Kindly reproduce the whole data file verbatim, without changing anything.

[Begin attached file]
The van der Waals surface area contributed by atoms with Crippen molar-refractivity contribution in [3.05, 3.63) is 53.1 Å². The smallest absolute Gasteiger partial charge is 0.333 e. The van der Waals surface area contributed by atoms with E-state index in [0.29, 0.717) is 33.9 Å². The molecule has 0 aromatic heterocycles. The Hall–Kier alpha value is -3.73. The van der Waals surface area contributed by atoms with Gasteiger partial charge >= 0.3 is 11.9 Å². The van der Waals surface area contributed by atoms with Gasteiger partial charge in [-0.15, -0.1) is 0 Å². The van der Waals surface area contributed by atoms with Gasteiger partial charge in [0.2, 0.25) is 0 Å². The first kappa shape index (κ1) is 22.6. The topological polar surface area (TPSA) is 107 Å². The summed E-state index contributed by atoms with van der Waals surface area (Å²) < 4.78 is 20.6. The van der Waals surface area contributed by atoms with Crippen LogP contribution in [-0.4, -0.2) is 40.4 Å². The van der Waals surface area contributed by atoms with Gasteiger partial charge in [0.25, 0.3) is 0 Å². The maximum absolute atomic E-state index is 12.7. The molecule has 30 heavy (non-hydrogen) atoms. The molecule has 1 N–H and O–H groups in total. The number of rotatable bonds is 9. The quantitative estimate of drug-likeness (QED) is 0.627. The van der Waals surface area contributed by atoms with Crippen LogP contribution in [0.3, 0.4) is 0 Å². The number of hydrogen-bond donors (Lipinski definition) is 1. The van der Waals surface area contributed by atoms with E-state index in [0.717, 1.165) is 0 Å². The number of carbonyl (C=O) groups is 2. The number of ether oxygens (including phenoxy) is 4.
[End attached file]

The van der Waals surface area contributed by atoms with Crippen molar-refractivity contribution in [3.05, 3.63) is 53.1 Å². The smallest absolute Gasteiger partial charge is 0.333 e. The van der Waals surface area contributed by atoms with E-state index in [0.29, 0.717) is 33.9 Å². The molecule has 0 aromatic heterocycles. The Hall–Kier alpha value is -3.73. The van der Waals surface area contributed by atoms with Gasteiger partial charge >= 0.3 is 11.9 Å². The van der Waals surface area contributed by atoms with Gasteiger partial charge in [-0.15, -0.1) is 0 Å². The van der Waals surface area contributed by atoms with Gasteiger partial charge in [0.2, 0.25) is 0 Å². The first kappa shape index (κ1) is 22.6. The topological polar surface area (TPSA) is 107 Å². The summed E-state index contributed by atoms with van der Waals surface area (Å²) < 4.78 is 20.6. The van der Waals surface area contributed by atoms with Crippen LogP contribution in [-0.4, -0.2) is 40.4 Å². The van der Waals surface area contributed by atoms with Gasteiger partial charge in [0.25, 0.3) is 0 Å². The maximum absolute atomic E-state index is 12.7. The molecule has 30 heavy (non-hydrogen) atoms. The molecule has 1 N–H and O–H groups in total. The number of rotatable bonds is 9. The quantitative estimate of drug-likeness (QED) is 0.627. The van der Waals surface area contributed by atoms with Crippen LogP contribution in [0.3, 0.4) is 0 Å². The number of hydrogen-bond donors (Lipinski definition) is 1. The van der Waals surface area contributed by atoms with E-state index in [0.717, 1.165) is 0 Å². The number of carbonyl (C=O) groups is 2. The number of ether oxygens (including phenoxy) is 4.